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Diagram 2.4. Number of those who use a smartphone who mainly connect via mobile network or via the network (wifi) or a combination of these. Show as table Download

Smartphones are more often used in wifi networks than in the cellular network

One reason that smartphones spread so quickly, especially among the young, is that they can be linked up to the internet via wifi networks, which are found today in most homes, in schools and cafes. This reduces the cost for use especially if it is very frequent. Half (47%) of smartphone users mainly connect via a wifi network at home. A quarter (27%) connect primarily through the cellular network, while a quarter (26%) use both networks about the same.

Here, the youngest (12-15 years) differ from the others. Only 13 percent of them mainly use cellular networks for the smartphone. Much of the use of smartphones, especially among the young, thus occurs in the home or at school where there is access to wifi. (See Chapter 7 for children and youth).

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Diagram 2.5. Average time (hour/week) in different age groups spent on internet and mobile phone among the users. Show as table Download

More time is devoted to the smartphone

We saw earlier that in recent years, not only are there many more who acquired a smartphone but also are today using the mobile phones much more often than before. Nearly half use their smartphone several times a day. The frequent use of smartphones, especially in the ages of 12 to 35 years, is also reflected in the time spent on using their mobile phones. The average for the age group of 12-35 years is a little more than an hour a day with a peak of almost 2 hours (1.8) per day for those in the ages between 16 and 25 years.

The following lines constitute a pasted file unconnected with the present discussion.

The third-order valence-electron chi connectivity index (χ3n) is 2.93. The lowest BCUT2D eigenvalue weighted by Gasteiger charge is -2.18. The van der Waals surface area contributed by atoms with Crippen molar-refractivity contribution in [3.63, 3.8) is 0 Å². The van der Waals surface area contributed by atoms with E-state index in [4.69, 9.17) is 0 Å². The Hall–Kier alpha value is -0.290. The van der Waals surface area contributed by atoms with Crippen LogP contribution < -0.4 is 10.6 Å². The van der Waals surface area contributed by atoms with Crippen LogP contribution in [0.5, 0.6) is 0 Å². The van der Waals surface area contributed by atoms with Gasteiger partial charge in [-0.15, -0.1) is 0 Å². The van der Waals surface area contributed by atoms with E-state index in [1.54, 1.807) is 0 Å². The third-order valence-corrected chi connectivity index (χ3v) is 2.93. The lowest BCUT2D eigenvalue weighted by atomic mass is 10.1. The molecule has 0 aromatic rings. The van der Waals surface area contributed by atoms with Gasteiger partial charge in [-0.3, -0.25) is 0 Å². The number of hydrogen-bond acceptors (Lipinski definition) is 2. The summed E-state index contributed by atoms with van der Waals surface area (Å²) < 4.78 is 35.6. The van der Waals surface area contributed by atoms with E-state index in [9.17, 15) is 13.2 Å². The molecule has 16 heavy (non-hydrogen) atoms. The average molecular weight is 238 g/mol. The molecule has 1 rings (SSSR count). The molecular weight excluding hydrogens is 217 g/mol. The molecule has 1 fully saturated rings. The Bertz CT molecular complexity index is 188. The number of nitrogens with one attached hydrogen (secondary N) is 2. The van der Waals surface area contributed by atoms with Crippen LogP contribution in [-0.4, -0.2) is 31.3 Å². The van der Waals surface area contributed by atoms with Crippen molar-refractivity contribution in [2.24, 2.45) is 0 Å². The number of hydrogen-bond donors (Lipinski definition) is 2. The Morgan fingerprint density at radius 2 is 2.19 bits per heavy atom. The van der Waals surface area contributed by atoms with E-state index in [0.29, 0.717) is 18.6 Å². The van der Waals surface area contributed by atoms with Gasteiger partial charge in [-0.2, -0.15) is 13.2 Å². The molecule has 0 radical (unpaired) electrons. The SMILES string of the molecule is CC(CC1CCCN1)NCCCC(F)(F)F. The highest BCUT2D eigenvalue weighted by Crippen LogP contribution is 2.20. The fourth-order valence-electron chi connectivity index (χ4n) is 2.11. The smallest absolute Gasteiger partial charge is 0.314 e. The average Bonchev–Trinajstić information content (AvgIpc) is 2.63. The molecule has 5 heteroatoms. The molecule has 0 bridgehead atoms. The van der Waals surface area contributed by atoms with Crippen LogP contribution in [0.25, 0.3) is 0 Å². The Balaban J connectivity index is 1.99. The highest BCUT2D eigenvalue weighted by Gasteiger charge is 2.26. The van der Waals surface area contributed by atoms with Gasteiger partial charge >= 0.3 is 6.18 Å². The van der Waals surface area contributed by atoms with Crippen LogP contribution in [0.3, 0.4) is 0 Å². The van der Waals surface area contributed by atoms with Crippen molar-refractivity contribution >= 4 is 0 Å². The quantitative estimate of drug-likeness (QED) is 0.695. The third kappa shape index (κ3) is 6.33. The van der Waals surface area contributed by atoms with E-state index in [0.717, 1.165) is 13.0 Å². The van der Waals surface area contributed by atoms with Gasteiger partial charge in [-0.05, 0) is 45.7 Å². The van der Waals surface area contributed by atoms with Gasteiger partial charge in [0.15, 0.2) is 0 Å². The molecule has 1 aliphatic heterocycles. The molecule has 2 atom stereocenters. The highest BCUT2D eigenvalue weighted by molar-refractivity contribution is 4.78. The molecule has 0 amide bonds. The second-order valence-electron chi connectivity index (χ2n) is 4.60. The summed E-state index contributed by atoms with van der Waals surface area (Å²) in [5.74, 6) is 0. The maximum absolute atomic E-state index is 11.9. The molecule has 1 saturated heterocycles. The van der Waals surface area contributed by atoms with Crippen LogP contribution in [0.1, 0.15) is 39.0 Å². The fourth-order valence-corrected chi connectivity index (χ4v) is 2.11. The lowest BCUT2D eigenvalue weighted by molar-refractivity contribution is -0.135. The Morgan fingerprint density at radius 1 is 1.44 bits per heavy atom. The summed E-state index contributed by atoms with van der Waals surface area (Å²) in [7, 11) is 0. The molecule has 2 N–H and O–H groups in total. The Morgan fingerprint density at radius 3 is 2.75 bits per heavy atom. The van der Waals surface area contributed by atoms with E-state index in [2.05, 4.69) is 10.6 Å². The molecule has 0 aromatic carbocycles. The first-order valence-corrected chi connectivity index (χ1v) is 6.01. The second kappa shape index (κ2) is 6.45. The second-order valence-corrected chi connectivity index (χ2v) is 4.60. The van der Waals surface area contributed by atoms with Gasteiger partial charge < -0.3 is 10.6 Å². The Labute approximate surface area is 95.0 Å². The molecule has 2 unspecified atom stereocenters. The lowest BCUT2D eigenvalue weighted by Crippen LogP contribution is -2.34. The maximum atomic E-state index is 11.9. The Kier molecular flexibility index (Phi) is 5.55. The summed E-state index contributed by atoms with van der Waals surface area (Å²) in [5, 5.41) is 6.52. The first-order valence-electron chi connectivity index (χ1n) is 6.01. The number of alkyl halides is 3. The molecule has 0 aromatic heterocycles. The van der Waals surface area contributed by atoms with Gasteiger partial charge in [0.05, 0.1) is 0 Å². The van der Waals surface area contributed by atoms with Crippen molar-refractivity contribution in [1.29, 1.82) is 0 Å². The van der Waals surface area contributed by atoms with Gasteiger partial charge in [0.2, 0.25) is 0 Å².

Diagram 2.6. Number of mobile phone time in total internet time among internet users. Show as table Download

Although the overall internet time has also increased, the increased time with the internet on a mobile phone means that a large proportion of total internet use is via mobile phones. Among the younger (12-35 years) just over a third of total internet time takes place on smartphones. This reduces with age. The average for all smartphone users in 2014 is 29 percent.

Diagram 2.7. Average time (hour/week) in different years devoted to internet on the mobile phone among users. Show as table Download

Compared to previous years, mobile internet time has increased with one hour a week between 2012 and 2013 and even a little more (1.2 hours/week) between 2013 and 2014.

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Diagram 2.8. Number in different ages in the population that use a tablet. Show as table Download